This year, the summer program offers training at six sites, operated in traditional public schools, in charter schools, and through community organizations. The idea is to expose middle and high school students to meaningful skilled trades careers well before they graduate, helping to prepare them for work and life, and inspire them to pursue skilled trades careers for themselves.
The summer program’s sessions incorporate hands-on workshops, mobile training opportunities, and virtual reality technology that simulate a workshop or job site. High school participants can work toward industry-based credentials while earning class credit, and most can earn up to $15.50 an hour.
Enrollment in the summer program has doubled compared to last summer, reflecting growing interest in career opportunities amid a shortage of skilled trades professionals. A leading trade group of builders estimates that to meet nationwide demand this year alone, the construction industry needs more than 500,000 additional workers – jobs that cannot readily be replaced by artificial intelligence.
“The construction industry faces an increasing labor shortage due to workforce demographics, consistent demand, and projected growth in building activity across L.A. County,” said Marty Borko, executive director of the Urban Land Institute of Los Angeles. “High school skilled trades education can help fill the jobs pipeline while offering young people a fulfilling career pathway with solid pay and a lot of job opportunities.”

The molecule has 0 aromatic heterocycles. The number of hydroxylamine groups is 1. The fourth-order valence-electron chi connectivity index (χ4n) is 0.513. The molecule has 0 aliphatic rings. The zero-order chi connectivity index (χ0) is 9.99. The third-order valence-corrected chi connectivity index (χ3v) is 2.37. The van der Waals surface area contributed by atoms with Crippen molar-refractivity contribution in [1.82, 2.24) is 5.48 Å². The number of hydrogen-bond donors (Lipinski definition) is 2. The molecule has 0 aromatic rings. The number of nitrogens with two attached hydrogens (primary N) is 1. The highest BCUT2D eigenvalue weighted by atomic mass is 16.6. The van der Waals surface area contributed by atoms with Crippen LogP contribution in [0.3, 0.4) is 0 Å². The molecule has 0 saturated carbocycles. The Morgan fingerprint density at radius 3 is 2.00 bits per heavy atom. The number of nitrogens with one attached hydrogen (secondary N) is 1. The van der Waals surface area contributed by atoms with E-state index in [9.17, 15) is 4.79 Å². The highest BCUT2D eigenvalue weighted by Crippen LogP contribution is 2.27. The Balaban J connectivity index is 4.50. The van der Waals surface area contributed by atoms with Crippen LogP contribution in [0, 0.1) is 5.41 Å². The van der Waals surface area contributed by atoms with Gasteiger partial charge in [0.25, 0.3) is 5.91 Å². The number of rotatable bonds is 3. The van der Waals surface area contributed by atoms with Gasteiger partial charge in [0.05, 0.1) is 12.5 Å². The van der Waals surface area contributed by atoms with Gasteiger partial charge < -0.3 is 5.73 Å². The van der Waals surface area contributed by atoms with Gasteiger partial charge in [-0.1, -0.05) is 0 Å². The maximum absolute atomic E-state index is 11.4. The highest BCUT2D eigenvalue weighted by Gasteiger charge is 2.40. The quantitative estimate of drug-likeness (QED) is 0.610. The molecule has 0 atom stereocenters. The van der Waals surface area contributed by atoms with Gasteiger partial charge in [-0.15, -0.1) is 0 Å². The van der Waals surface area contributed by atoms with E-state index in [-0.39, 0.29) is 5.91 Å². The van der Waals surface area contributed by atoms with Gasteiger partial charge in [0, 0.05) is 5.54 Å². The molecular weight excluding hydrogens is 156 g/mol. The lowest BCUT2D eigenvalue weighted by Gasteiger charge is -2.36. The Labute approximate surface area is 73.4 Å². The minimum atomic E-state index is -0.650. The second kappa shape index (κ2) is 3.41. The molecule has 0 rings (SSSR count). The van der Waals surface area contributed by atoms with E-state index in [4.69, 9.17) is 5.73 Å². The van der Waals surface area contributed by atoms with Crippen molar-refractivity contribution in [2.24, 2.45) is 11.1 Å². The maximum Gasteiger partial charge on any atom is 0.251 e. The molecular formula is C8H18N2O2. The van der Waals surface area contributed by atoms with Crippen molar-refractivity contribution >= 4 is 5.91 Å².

At La Mirada High School, middle schoolers in the summer program are welding barbeque grills and building mosaic tables. High school students mentor middle school students and work on more advanced projects to earn industry-recognized safety certifications. The summer session is expected to increase demand for Tuttle’s four-year welding program, which already has a long waitlist.
“It’s inspiring to see the students’ passion for working with their hands and learning skills that are badly needed in our workforce,” said Tuttle, a 2020 winner of the Harbor Freight Tools for Schools Prize for Teaching Excellence®. “I also love hearing from former students who are earning a six-figure paycheck within a few years of high school graduation because they worked hard, put in the time, and applied these trade skills.”